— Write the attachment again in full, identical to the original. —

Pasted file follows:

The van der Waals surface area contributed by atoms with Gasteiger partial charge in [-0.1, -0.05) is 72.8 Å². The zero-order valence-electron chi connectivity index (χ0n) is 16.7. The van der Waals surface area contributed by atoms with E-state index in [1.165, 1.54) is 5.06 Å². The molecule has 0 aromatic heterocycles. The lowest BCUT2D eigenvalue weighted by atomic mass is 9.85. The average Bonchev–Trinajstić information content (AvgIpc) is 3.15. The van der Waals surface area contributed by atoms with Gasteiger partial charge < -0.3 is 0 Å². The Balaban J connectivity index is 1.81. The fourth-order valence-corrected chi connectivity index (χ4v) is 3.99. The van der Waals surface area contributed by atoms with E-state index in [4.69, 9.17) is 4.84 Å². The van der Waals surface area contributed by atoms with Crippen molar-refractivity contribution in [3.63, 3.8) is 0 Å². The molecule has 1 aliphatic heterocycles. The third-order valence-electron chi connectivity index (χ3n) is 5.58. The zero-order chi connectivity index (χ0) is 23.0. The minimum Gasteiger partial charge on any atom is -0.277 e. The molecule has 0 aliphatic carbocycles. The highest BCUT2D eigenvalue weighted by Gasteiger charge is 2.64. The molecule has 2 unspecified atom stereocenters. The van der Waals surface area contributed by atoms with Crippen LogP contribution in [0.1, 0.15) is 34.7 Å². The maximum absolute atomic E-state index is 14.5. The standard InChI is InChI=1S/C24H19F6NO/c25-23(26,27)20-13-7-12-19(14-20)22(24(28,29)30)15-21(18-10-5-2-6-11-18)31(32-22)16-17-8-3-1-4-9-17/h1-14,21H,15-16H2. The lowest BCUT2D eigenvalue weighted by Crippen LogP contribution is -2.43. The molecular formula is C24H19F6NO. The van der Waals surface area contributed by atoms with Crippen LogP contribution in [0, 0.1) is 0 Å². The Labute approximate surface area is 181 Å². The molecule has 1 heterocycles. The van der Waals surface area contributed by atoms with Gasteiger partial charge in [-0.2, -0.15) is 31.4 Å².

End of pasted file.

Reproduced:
The van der Waals surface area contributed by atoms with Gasteiger partial charge in [-0.1, -0.05) is 72.8 Å². The zero-order valence-electron chi connectivity index (χ0n) is 16.7. The van der Waals surface area contributed by atoms with E-state index in [1.165, 1.54) is 5.06 Å². The molecule has 0 aromatic heterocycles. The lowest BCUT2D eigenvalue weighted by atomic mass is 9.85. The average Bonchev–Trinajstić information content (AvgIpc) is 3.15. The van der Waals surface area contributed by atoms with Gasteiger partial charge < -0.3 is 0 Å². The Balaban J connectivity index is 1.81. The fourth-order valence-corrected chi connectivity index (χ4v) is 3.99. The van der Waals surface area contributed by atoms with E-state index in [4.69, 9.17) is 4.84 Å². The van der Waals surface area contributed by atoms with Crippen molar-refractivity contribution in [3.63, 3.8) is 0 Å². The molecule has 1 aliphatic heterocycles. The third-order valence-electron chi connectivity index (χ3n) is 5.58. The zero-order chi connectivity index (χ0) is 23.0. The minimum Gasteiger partial charge on any atom is -0.277 e. The molecule has 0 aliphatic carbocycles. The highest BCUT2D eigenvalue weighted by Gasteiger charge is 2.64. The molecule has 2 unspecified atom stereocenters. The van der Waals surface area contributed by atoms with Crippen LogP contribution in [0.1, 0.15) is 34.7 Å². The maximum absolute atomic E-state index is 14.5. The standard InChI is InChI=1S/C24H19F6NO/c25-23(26,27)20-13-7-12-19(14-20)22(24(28,29)30)15-21(18-10-5-2-6-11-18)31(32-22)16-17-8-3-1-4-9-17/h1-14,21H,15-16H2. The lowest BCUT2D eigenvalue weighted by Crippen LogP contribution is -2.43. The molecular formula is C24H19F6NO. The van der Waals surface area contributed by atoms with Crippen LogP contribution in [0, 0.1) is 0 Å². The Labute approximate surface area is 181 Å². The molecule has 1 heterocycles. The van der Waals surface area contributed by atoms with Gasteiger partial charge in [-0.2, -0.15) is 31.4 Å².